Here's looking forward to another awesome year in the mobile space, kicking off with CES next week. Hint: besides the usual plethora of large displays and 3D demonstrations, CES is all about smartphones, tablets, and laptops. (I almost feel sorry for Brian...almost.)

All New Gaming Test Suite


View All Comments

  • codedivine - Friday, January 6, 2012 - link

    Can you include the Chromium compilation test that you to do for CPU tests?
    And I would very much like to see Blender too if possible.
  • JarredWalton - Friday, January 6, 2012 - link

    I need to see if I can get Anand (or someone else) to walk me through the entire Chromium compilation process. I tried to get that working at one point and after wasting several days with nothing to show for it I gave up. LOL. (Yes, I followed a guide, but even then it didn't work for me.) If someone has a step-by-step guide that they: A) know works, and B) is free (open source) for all needed tools, and C) works with Windows 7 64-bit... post a link. Remember, not only do I need to figure out how to run the compile test, but so does Dustin and anyone else we have doing laptop reviews. :-) Reply
  • Conficio - Friday, January 6, 2012 - link

    I'd second that. A compilation test would be great.

    I'd even love to see some sort of Java test, may be an Eclipse Import a large project from zip and wait until it has finished updating the workspace.
  • coolhardware - Friday, January 6, 2012 - link

    I realize it is not as demanding as many of the other games, but so many people play it (and will play it for years to come) that is sure seems like it deserves a spot.


    Still, thanks for keeping your benchmark suites fresh and relevant!

    PS if anybody has tips/suggestions on the best <a href=" for SC2</a> please let me know, thanks! [not talking about bells and whistles...but rather comfort, performance and reliability]
  • coolhardware - Friday, January 6, 2012 - link

    Sorry about that malformed URL. Here's the correct one:

    PS any other games people are missing or games that you are excited to see WERE added?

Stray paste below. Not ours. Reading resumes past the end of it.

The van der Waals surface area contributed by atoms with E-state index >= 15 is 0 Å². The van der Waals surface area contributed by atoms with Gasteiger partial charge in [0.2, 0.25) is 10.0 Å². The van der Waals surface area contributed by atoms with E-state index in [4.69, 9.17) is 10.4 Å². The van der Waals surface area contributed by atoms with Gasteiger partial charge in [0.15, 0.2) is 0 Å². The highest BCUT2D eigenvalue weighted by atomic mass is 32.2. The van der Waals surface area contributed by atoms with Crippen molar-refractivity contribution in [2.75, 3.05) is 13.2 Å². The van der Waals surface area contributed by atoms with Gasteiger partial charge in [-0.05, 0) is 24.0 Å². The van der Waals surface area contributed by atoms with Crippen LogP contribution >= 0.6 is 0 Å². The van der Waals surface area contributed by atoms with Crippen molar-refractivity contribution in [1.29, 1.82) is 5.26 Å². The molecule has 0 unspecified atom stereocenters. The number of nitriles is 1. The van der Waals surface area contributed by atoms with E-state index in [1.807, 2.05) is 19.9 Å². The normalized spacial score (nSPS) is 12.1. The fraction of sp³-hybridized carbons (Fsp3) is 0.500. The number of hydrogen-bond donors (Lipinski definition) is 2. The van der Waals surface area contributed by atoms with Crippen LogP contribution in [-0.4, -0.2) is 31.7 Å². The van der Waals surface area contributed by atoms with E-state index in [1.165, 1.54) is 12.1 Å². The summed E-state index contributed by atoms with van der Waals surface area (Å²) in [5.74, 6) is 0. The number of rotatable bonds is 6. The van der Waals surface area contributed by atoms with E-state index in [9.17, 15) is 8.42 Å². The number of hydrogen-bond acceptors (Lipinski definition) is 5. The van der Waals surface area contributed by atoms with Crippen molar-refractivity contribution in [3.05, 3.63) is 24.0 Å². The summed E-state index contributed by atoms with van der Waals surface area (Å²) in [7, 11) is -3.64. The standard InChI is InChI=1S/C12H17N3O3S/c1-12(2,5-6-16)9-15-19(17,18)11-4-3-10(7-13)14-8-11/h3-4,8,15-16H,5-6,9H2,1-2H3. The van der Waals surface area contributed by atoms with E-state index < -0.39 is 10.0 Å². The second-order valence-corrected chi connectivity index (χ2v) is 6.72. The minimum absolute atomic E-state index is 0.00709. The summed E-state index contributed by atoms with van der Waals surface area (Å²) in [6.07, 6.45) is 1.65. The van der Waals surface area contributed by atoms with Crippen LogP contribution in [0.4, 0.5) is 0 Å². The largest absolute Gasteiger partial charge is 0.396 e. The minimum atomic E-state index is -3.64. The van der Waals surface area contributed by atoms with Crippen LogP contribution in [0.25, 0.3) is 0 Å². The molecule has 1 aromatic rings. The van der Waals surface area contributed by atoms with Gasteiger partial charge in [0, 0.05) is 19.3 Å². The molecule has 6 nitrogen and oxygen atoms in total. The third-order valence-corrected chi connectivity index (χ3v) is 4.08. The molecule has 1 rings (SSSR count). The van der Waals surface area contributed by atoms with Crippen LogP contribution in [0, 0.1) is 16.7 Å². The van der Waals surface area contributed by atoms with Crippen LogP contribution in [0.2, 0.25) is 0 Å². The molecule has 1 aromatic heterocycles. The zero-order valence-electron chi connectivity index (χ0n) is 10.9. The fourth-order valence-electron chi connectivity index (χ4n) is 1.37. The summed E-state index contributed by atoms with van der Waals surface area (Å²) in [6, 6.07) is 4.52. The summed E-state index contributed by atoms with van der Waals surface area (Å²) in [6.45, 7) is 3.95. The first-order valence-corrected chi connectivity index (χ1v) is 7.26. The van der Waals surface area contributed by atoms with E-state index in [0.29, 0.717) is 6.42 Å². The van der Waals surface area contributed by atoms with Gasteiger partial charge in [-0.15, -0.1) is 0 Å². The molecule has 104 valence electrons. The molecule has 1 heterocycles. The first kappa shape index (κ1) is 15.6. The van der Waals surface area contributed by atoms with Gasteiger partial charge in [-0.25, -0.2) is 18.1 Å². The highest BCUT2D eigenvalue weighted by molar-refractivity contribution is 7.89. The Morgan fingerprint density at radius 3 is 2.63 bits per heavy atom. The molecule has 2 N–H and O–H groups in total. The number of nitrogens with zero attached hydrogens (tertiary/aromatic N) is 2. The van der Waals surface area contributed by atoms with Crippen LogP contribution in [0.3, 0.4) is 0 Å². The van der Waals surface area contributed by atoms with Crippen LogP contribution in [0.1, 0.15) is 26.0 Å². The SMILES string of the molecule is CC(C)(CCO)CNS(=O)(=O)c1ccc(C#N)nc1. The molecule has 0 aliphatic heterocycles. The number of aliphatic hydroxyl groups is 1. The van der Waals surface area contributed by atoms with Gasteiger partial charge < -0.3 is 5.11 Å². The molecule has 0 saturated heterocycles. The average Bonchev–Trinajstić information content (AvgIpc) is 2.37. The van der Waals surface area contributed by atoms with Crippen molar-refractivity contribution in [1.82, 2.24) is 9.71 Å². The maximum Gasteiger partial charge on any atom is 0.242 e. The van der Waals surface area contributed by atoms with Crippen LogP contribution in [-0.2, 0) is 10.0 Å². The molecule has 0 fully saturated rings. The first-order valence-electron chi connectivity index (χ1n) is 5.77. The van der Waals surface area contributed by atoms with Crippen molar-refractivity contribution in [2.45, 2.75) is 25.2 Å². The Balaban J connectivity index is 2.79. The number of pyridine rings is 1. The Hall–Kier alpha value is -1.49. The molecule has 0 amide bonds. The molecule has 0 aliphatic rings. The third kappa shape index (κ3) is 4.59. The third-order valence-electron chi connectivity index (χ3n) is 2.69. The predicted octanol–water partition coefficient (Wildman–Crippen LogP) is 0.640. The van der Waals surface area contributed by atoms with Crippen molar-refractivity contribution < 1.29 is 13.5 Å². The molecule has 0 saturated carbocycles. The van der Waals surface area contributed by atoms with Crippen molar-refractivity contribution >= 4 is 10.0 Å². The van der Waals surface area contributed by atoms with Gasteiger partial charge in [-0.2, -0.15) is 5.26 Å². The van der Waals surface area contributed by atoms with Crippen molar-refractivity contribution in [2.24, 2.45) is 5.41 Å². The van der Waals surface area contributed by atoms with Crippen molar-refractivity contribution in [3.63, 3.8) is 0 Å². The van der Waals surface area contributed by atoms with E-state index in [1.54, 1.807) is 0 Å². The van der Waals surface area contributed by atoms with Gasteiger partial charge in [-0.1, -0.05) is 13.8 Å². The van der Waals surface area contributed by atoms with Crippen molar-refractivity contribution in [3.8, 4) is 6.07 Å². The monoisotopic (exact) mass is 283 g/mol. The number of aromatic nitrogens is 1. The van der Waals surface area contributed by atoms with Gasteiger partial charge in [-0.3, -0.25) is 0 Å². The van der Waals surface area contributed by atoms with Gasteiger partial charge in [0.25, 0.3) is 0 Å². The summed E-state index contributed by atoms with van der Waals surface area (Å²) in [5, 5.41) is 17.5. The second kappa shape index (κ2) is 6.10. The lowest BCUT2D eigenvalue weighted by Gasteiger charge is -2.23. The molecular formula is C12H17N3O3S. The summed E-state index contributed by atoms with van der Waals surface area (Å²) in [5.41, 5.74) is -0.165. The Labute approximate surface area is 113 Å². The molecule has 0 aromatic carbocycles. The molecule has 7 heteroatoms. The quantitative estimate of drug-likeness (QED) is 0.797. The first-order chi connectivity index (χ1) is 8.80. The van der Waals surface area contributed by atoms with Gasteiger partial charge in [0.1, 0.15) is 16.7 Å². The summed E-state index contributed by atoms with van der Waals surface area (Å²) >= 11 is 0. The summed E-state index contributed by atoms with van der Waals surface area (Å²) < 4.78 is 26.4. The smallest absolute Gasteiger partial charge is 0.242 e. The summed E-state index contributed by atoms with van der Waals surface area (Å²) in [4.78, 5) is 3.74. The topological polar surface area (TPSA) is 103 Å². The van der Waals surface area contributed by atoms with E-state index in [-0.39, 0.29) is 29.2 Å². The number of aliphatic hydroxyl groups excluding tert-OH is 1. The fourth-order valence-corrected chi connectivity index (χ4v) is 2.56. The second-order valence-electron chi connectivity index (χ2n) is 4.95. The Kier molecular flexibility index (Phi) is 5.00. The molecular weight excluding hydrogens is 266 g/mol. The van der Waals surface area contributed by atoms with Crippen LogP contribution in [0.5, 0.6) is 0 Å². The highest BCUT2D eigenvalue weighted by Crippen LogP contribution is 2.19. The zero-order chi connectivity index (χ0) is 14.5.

• JarredWalton - Friday, January 6, 2012 - link

    Ultimately, Dustin and I decided to drop SC2 from the list because it:

    1) doesn't scale at all with more than 2 CPU cores
    2) is rather a pain to benchmark
    3) is DX9 only
    4) runs more than fast enough at all but the most demanding settings

    Basically, it's more of a CPU benchmark in most cases, as even with lots of stuff happening on screen the two-core nature of the engine doesn't allow it to scale that well. Sure, at Ultra quality with 4xAA forced on in your drivers (another pain to deal with), it drops FPS down to around 23 on the G74SX, but that still doesn't address the other items I'm concerned with. I figure if Civ5 and TWS2 run on a laptop, SC2 will run fine as well.
  • coolhardware - Friday, January 6, 2012 - link

    Cool, thanks for listing those factors.

    It makes a lot more sense to me now to drop it, since it sounds like a real PITA to benchmark :-) Also, you raise a good point that if higher end games play okay on a particular laptop then SC2 should be good to go...

    Appreciate all the hard work you guys do!
  • zebrax2 - Friday, January 6, 2012 - link

    Maybe you could include at least rage? Reply
  • JarredWalton - Friday, January 6, 2012 - link

    We had intended to include Rage, right up to the point where it was released and we discovered that it is largely useless as a benchmark:
  • ltcommanderdata - Saturday, January 7, 2012 - link

    Could you consider including Brink? Admittedly it's id Tech 4, but heavily modified to make use of OpenGL 3.1. It also uses virtual texturing like RAGE. The upcoming Prey 2 also uses id Tech 4 so performance in Brink does have forward looking relevance. Reply